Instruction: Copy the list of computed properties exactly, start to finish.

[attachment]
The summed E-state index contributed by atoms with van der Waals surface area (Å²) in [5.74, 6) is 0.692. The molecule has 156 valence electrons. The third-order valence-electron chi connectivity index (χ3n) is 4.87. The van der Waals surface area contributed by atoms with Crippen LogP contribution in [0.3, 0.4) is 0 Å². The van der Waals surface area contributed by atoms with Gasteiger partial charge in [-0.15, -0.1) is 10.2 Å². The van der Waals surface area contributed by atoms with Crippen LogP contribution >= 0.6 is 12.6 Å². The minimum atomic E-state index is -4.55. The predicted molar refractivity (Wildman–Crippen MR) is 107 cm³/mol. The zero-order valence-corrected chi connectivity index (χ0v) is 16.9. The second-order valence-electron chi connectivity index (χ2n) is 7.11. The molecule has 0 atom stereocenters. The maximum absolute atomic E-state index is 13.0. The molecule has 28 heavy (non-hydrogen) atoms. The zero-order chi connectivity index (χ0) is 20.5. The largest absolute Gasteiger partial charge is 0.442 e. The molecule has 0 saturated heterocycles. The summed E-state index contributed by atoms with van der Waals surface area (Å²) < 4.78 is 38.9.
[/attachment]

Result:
The summed E-state index contributed by atoms with van der Waals surface area (Å²) in [5.74, 6) is 0.692. The molecule has 156 valence electrons. The third-order valence-electron chi connectivity index (χ3n) is 4.87. The van der Waals surface area contributed by atoms with Crippen LogP contribution in [0.3, 0.4) is 0 Å². The van der Waals surface area contributed by atoms with Gasteiger partial charge in [-0.15, -0.1) is 10.2 Å². The van der Waals surface area contributed by atoms with Crippen LogP contribution >= 0.6 is 12.6 Å². The minimum atomic E-state index is -4.55. The predicted molar refractivity (Wildman–Crippen MR) is 107 cm³/mol. The zero-order valence-corrected chi connectivity index (χ0v) is 16.9. The second-order valence-electron chi connectivity index (χ2n) is 7.11. The molecule has 0 atom stereocenters. The maximum absolute atomic E-state index is 13.0. The molecule has 28 heavy (non-hydrogen) atoms. The zero-order chi connectivity index (χ0) is 20.5. The largest absolute Gasteiger partial charge is 0.442 e. The molecule has 0 saturated heterocycles. The summed E-state index contributed by atoms with van der Waals surface area (Å²) < 4.78 is 38.9.